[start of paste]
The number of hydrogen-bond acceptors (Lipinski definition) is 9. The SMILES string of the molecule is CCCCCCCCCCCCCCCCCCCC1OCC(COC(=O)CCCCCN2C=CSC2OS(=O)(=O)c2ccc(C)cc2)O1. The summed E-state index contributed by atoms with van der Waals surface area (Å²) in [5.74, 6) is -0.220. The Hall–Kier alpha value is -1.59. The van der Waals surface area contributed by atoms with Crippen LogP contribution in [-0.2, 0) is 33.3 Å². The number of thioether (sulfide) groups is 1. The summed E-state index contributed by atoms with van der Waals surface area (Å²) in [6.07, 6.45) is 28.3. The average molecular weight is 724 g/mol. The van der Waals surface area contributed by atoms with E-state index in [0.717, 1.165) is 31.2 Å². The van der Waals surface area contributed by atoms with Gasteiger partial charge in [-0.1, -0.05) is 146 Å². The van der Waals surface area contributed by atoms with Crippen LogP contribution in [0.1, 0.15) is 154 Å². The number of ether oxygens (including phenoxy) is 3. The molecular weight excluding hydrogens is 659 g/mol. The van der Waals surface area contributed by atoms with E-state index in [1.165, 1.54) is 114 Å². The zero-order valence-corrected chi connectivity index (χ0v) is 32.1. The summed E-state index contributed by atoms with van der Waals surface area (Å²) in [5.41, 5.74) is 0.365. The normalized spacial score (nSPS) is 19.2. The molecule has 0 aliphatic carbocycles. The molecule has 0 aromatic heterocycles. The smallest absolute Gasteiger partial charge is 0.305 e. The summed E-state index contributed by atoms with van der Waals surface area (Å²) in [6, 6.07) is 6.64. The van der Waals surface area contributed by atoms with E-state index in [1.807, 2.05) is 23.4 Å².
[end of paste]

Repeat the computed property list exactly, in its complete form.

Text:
The number of hydrogen-bond acceptors (Lipinski definition) is 9. The SMILES string of the molecule is CCCCCCCCCCCCCCCCCCCC1OCC(COC(=O)CCCCCN2C=CSC2OS(=O)(=O)c2ccc(C)cc2)O1. The summed E-state index contributed by atoms with van der Waals surface area (Å²) in [5.74, 6) is -0.220. The Hall–Kier alpha value is -1.59. The van der Waals surface area contributed by atoms with Crippen LogP contribution in [-0.2, 0) is 33.3 Å². The number of thioether (sulfide) groups is 1. The summed E-state index contributed by atoms with van der Waals surface area (Å²) in [6.07, 6.45) is 28.3. The average molecular weight is 724 g/mol. The van der Waals surface area contributed by atoms with E-state index in [0.717, 1.165) is 31.2 Å². The van der Waals surface area contributed by atoms with Gasteiger partial charge in [-0.1, -0.05) is 146 Å². The van der Waals surface area contributed by atoms with Crippen LogP contribution in [0.1, 0.15) is 154 Å². The number of ether oxygens (including phenoxy) is 3. The molecular weight excluding hydrogens is 659 g/mol. The van der Waals surface area contributed by atoms with E-state index in [1.165, 1.54) is 114 Å². The zero-order valence-corrected chi connectivity index (χ0v) is 32.1. The summed E-state index contributed by atoms with van der Waals surface area (Å²) in [5.41, 5.74) is 0.365. The normalized spacial score (nSPS) is 19.2. The molecule has 0 aliphatic carbocycles. The molecule has 0 aromatic heterocycles. The smallest absolute Gasteiger partial charge is 0.305 e. The summed E-state index contributed by atoms with van der Waals surface area (Å²) in [6, 6.07) is 6.64. The van der Waals surface area contributed by atoms with E-state index in [1.807, 2.05) is 23.4 Å².